Under the heading of “Things to Celebrate,” we find this:
In a different way, as a GAFCON/GFCA Province we are full partners with a majority of the world’s Anglicans. Twice a year I participate in the GAFCON/GFCA Primates Council. An even larger constellation of Anglican Provinces – the so-called Global South – also always includes our leadership in their global gatherings. The Church of England continues to follow-through on the General Synod motion of 2010, a follow-through that, I am convinced, will lead to the recognition of our orders within another year or so. Recently I spent four and a half hours with the Archbishop of Canterbury, at his invitation.Duncan loves to associate himself with his Global South friends, but those friends increasingly isolate themselves from the larger Anglican Communion, of which they are nominally members. It is not at all clear that ACNA friendships with the likes of Uganda and Nigeria will ingratiate ACNA with the mainstream Anglican Communion, which surely includes the Church of England.
The reference to the 2010 General Synod resolution of the Church of England is ironic. ACNA has interpreted the resolution as supportive. In its original form, it surely was. As amended and passed, however, it did little more than acknowledge that ACNA wanted into the Communion. (See the Guardian story here and Mark Harris’s post here.) It is hard to invest much credibility in Duncan’s prediction that the Church of England will recognize ACNA orders—whatever that means—“within another year or so.” Certainly, the Church of England has bigger issues to deal with, in any case.
More disturbing is the revelation that Duncan recently met with Justin Welby at his invitation for “four and a half hours.” What does the Archbishop of Canterbury think he’s doing? I certainly have no idea, but it is difficult not to see meeting with Duncan as a hostile act from an Episcopal Church perspective.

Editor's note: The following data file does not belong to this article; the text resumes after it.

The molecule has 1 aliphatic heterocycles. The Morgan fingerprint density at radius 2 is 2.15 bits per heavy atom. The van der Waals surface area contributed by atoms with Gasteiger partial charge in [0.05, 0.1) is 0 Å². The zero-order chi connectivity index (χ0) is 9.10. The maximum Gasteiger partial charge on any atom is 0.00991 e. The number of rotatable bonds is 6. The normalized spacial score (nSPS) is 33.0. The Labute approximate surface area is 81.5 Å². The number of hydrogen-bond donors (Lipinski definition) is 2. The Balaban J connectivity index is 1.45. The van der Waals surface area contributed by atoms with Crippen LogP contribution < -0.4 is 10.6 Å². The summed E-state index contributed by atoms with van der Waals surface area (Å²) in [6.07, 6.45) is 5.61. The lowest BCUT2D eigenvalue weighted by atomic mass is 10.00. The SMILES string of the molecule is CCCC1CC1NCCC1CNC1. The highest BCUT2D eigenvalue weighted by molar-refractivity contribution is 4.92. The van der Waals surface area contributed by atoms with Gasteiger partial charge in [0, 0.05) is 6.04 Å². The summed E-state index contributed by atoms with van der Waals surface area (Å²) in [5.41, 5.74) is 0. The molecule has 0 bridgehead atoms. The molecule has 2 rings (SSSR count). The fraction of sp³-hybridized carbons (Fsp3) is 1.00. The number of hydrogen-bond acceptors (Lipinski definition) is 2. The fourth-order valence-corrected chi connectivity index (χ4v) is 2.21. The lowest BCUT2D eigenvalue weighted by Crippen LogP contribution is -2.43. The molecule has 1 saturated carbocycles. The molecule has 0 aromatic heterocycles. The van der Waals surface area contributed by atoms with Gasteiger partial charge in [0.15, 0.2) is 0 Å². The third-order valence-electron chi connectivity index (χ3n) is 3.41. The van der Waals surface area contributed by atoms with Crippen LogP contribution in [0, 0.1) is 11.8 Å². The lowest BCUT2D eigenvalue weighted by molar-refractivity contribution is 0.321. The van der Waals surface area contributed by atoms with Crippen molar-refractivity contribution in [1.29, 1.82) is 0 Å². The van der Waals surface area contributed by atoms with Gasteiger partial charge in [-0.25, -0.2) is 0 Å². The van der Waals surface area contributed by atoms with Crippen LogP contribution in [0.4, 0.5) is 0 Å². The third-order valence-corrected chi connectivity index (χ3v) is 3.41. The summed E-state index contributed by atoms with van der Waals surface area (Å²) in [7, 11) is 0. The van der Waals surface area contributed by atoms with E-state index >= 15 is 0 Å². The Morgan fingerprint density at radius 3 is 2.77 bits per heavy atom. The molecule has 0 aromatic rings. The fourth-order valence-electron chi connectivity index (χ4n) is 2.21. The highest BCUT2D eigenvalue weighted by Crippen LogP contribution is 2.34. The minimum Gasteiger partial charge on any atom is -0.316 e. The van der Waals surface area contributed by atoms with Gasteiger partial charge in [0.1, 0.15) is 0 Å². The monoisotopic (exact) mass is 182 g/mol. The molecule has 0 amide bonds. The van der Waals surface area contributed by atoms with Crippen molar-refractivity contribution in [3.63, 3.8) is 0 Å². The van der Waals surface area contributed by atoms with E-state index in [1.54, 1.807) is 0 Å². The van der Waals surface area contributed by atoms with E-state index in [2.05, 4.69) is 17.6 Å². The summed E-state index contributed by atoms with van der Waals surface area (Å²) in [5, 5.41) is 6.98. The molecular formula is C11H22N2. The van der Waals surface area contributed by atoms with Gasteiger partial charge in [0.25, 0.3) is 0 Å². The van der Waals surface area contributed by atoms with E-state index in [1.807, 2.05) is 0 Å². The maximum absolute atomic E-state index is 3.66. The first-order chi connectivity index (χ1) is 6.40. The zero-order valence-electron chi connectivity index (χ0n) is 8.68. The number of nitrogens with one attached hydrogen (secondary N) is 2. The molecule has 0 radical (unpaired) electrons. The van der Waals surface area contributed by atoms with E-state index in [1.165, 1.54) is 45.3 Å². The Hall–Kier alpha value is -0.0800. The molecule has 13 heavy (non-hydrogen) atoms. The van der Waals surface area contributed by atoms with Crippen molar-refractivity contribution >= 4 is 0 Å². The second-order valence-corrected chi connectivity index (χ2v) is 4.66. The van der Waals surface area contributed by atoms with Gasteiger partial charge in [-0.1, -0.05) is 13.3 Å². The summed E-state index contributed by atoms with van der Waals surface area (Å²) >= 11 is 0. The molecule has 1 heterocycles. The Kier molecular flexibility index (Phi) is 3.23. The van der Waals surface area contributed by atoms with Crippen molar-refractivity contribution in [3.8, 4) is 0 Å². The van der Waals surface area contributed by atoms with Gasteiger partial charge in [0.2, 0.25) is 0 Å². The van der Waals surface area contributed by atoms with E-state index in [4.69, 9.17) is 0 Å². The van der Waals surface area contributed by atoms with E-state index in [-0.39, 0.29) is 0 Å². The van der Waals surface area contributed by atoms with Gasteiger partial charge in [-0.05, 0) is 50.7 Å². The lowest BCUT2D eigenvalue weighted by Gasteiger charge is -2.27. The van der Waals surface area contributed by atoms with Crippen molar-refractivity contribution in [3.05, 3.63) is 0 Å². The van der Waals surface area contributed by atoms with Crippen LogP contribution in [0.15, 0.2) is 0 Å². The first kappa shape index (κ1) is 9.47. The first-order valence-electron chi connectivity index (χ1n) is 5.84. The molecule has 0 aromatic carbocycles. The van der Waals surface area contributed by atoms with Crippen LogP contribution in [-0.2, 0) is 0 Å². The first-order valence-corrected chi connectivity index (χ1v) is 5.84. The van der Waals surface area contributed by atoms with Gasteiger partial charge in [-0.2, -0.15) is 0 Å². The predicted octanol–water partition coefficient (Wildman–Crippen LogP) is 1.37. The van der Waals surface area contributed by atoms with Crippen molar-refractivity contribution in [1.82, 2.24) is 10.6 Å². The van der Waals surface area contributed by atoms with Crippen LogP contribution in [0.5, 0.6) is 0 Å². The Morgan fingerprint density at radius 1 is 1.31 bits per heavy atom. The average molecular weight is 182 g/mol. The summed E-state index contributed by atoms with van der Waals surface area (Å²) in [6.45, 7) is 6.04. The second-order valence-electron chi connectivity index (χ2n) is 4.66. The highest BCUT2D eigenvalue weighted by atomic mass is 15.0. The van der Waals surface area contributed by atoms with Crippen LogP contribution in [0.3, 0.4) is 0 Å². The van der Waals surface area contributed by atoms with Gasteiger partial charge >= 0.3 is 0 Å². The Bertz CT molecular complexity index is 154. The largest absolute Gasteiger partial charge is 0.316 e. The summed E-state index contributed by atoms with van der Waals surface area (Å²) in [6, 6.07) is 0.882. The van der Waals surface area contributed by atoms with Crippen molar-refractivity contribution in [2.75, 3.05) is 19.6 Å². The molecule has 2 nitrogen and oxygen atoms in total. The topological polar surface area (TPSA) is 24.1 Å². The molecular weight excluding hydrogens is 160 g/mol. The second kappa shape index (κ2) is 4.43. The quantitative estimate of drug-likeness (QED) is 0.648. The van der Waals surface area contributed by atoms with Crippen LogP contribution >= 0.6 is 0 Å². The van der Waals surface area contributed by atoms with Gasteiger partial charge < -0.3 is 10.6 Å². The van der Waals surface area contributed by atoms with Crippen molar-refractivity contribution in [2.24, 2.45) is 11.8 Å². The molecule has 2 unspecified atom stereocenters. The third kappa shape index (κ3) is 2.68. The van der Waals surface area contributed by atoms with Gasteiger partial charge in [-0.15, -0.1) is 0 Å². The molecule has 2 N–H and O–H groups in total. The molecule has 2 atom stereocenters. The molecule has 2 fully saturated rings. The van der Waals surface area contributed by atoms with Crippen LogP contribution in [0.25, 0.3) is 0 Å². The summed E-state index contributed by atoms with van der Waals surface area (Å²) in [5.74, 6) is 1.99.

Under the heading “Final Questions and Exhortation,” Duncan noted that the breakaway South Carolina group led by Mark Lawrence was attending the ACNA meeting, as was the Jubilee Pentecostal Fellowship of Churches. Both of them were, apparently, considering aligning themselves with ACNA. The presence of the Mark Lawrence faction is hardly a surprise, of course. I have not been able to determine just what the “Jubilee Pentecostal Fellowship of Churches” is, but it certainly doesn’t sound very Anglican, however one chooses to define “Anglican.”
In his final paragraph, Duncan declares, “As it turned out, few of us got to take any gold or silver or copper.” Surely, this is disingenuous. Duncan and his minions tried to steal the entire Episcopal Diocese of Pittsburgh from The Episcopal Church. At least for the moment he has succeeded in “liberating” the diocesan office and much of the real and personal property that rightly belongs to The Episcopal Church. Perhaps other elements of ACNA have been less successful thieves.
Finally, I have to point out the peculiarity of an ACNA event taking place at what is nominally an Episcopal seminary. In fact, Nashotah House was hijacked by forces hostile to The Episcopal Church two decades ago, and the seminary’s board now includes Duncan and others whose antipathy to The Episcopal Church is well documented. Nashotah House has become the Anglo-Catholic analogue of the Evangelical Trinity School for Ministry, a sort of Trinity of the North. The Episcopal Church should repudiate both seminaries as Episcopal institutions and acknowledge that they have been instrumental in undermining, rather than supporting, The Episcopal Church.